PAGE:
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1 Files

Making a good oral presentation

This PowerPoint presentation, aimed at undergraduate students, provides guidelines on how to make a good oral presentation. It includes guidance on group presentation, how to open a debate and conclude an oral presentation. It also suggests some technics to engage passive listeners.

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3 Files

Lettre adressée à M. Deixonne par un instituteur breton (1948)

Until the Deixonne Law (1951) (see attached document), the status of regional languages in France had been rather precarious. Suspicion that regional languages hindered the propagation of progressive ideas and favoured separatist tendencies was rife among left-wing republicans. In this letter, a primary school teacher explained how the love of Breton is not incompatible with the love of France and how pedagogically the use of Breton is a tremendous tool to achieve a higher degree of fluency and accuracy in French. The letter is addressed to Maurice Deixonne, who was in charge to draft the legislative proposal which led to the formal, but limited, recognition of regional languages in 1951. The original letter can be found in OURS (Office Universitaire de Recherche Socialiste, Paris), the French Socialist Party’s private archives (web link included here). Final year and MA students may find this original document useful to discuss, evaluate and revisit the complex relations between French republicanism and cultural minorities.

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3 Files

Tirailleurs Sénégalais and the First Word War: memory and commemoration

This resource includes a reproduction of a 1923 monument commemmorating the Tirailleurs Sénégalais who fought for France during the First World War. The original of this monument was erected in Reims and destroyed by the Germans in 1940. An exact copy used to be displayed in Bamako (Mali) but is not currently on public display. This small-scale reproduction may be viewed at the Musée des Forces Armées in Dakar (Senegal) This resource also includes the reproduction of a certificate awarded to a Tirailleurs Sénégalais batallion, in recognition of its bravery in battle during the First World War. The website: www.tirailleursenegalais.com, is very interesting in the way that it rehabilitates the tirailleurs into a national narrative ('batisseurs du monde libre') but of course completely glosses over the fact that many tirailleurs also fought for France in its two wars of decolonisation in Indochina and Algeria.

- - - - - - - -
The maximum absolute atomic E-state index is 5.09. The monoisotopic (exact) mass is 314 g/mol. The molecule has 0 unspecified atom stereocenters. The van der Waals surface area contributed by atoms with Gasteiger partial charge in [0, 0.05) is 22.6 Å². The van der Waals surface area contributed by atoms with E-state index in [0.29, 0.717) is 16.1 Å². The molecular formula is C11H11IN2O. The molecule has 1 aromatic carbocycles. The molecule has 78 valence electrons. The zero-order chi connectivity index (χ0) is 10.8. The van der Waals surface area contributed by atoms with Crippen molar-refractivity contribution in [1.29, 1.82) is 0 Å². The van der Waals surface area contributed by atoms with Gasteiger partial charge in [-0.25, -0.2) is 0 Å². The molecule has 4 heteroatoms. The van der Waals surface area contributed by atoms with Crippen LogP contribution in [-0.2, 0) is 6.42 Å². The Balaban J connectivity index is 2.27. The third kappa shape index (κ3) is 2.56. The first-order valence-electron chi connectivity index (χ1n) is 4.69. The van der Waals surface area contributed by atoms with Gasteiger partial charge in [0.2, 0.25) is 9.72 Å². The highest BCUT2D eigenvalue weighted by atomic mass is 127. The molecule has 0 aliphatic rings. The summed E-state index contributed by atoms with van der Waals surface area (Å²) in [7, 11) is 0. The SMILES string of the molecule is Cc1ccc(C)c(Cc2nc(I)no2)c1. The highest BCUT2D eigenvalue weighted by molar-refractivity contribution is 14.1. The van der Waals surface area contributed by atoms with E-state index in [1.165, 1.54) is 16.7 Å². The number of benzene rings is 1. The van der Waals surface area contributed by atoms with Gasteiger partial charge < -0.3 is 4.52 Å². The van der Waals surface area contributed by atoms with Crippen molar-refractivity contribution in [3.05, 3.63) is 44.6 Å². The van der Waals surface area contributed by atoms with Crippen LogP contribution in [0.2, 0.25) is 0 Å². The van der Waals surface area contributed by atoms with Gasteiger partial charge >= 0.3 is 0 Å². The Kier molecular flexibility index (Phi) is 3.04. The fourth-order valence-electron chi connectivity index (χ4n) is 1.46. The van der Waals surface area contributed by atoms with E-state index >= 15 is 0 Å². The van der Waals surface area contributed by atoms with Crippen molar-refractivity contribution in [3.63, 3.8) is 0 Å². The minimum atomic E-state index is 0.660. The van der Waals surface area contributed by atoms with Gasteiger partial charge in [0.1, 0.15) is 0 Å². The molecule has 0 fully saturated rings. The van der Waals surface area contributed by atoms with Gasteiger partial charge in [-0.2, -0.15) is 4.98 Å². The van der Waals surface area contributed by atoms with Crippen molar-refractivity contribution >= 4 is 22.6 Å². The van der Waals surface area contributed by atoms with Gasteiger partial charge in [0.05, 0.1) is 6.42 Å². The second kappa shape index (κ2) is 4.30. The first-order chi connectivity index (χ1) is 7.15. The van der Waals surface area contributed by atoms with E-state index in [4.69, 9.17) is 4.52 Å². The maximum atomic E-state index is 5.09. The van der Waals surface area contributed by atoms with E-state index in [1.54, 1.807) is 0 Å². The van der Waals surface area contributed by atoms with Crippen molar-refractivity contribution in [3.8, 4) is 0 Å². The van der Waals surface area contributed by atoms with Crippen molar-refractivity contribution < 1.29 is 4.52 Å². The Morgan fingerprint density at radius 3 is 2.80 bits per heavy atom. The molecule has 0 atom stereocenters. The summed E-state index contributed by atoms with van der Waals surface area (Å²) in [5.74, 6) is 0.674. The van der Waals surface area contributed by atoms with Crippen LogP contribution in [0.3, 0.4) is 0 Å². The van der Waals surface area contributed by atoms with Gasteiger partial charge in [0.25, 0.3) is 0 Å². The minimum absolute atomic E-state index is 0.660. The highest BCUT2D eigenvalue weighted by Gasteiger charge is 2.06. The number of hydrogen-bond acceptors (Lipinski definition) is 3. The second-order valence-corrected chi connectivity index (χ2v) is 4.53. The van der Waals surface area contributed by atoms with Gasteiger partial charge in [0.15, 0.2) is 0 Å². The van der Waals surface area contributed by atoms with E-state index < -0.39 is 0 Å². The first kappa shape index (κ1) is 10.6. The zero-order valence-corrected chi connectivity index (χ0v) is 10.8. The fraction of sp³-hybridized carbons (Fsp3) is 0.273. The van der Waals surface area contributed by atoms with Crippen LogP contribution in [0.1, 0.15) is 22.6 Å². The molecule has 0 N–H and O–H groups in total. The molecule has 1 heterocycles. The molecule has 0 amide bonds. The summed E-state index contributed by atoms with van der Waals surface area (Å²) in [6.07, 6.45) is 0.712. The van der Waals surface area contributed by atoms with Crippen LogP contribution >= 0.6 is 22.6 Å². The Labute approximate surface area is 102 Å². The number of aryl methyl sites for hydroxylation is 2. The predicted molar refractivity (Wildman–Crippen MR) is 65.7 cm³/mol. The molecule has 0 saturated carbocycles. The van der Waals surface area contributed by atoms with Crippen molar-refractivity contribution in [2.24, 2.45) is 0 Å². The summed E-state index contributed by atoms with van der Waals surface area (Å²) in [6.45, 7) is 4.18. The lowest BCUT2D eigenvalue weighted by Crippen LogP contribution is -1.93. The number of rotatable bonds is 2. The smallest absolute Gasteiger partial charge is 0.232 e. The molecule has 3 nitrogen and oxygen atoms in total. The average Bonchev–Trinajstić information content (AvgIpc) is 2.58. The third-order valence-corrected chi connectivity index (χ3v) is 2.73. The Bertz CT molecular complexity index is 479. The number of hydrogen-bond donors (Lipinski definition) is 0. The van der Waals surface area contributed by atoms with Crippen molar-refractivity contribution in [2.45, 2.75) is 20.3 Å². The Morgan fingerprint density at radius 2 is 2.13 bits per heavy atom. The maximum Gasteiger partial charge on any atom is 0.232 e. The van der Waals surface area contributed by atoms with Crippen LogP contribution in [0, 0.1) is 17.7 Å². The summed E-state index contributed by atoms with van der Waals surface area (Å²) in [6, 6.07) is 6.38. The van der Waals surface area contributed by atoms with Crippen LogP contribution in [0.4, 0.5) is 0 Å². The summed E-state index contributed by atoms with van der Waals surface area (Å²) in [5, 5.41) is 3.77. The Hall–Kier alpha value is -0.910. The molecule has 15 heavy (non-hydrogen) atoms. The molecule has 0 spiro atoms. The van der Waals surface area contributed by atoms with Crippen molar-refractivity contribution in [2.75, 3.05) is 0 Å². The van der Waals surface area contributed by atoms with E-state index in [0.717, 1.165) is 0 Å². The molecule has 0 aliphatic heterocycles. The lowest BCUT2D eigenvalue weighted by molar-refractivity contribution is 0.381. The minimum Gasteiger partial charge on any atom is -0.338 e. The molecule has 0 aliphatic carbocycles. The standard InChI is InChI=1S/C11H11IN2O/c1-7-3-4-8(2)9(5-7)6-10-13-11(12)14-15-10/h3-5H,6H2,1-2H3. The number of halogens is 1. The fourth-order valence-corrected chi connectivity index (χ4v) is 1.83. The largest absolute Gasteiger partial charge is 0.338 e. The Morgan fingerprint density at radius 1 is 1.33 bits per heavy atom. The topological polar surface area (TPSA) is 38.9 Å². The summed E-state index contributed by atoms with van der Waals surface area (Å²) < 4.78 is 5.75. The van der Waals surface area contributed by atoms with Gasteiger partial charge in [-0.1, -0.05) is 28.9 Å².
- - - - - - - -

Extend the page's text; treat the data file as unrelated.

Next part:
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3 Files

Remembering the Colonial Past in France and Africa

Once France’s sub-Saharan African colonies became independent in 1960, African troops who had served France loyally both in the world wars and in its wars of decolonization did not fit easily into the official, nationalist narrative of postcolonial African leaders of an African nation united in the struggle against French colonialism. As a result their role and experiences were largely ‘forgotten’ for some forty years after independence. A powerful symbol of this official forgetting is that, as recently as 1999, in France’s oldest African colony Senegal, a French colonial monument originally cast in 1923 to commemorate the role played by African soldiers fighting for France in World War I, was removed to a small cemetery on the outskirts of Dakar because its presence in the centre of the city was considered too redolent of the country’s colonial past. Yet five years later the monument made a great comeback to the city centre after the announcement by the President Wade, in the presence of a plethora of African heads of state of former French colonies, of the creation of a national day to commemorate the tirailleurs. At the same time he also announced that the Senegalese government would henceforth pay an allowance to all Senegalese war veterans still alive on 2 March 2000, in addition to the increase in African war veterans’ pensions recently announced by France. Following this the monument was restored to the centre of the city to become the focal point of a vast commemoration project in which the Place de la Gare was renamed the Place du Tirailleur and designated as a memorial to African soldiers who perished in both world wars.

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2 Files

O Papel do Sacrifício no Candomblé

This podcast in Portuguese was created by Emilia Kroprowska ,a student of Spanish and Latin American Studies at the School of Languages and Area Studies, University of Portsmouth, as a part of a research project entitled ‘The Role of Student Audio Casting and Production in the Language Learning Curriculum’. The podcast was created using Audacity recording software and enhanced with free images using Windows Movie Maker. The recording is based on the student’s own original research carried out in the year 2007 - 2008. The theme is the Afro-Brazilian religion Candomblé. Ritual sacrifice of animals is a feature of this religion, a practice which is frequently misunderstood by people not familiar with the religion. The recording, based on an interview with a Brazilian practitioner of Candomblé, explains the true significance of this ritual and its meaning within the context of the religion as a whole. The podcast can be used as a learning resource in several different ways: as a focus for discussion, aural comprehension or as a base for further research by students in the field of Lusophone, Brazilian and Latin American studies. A transcript of the podcast is also provided.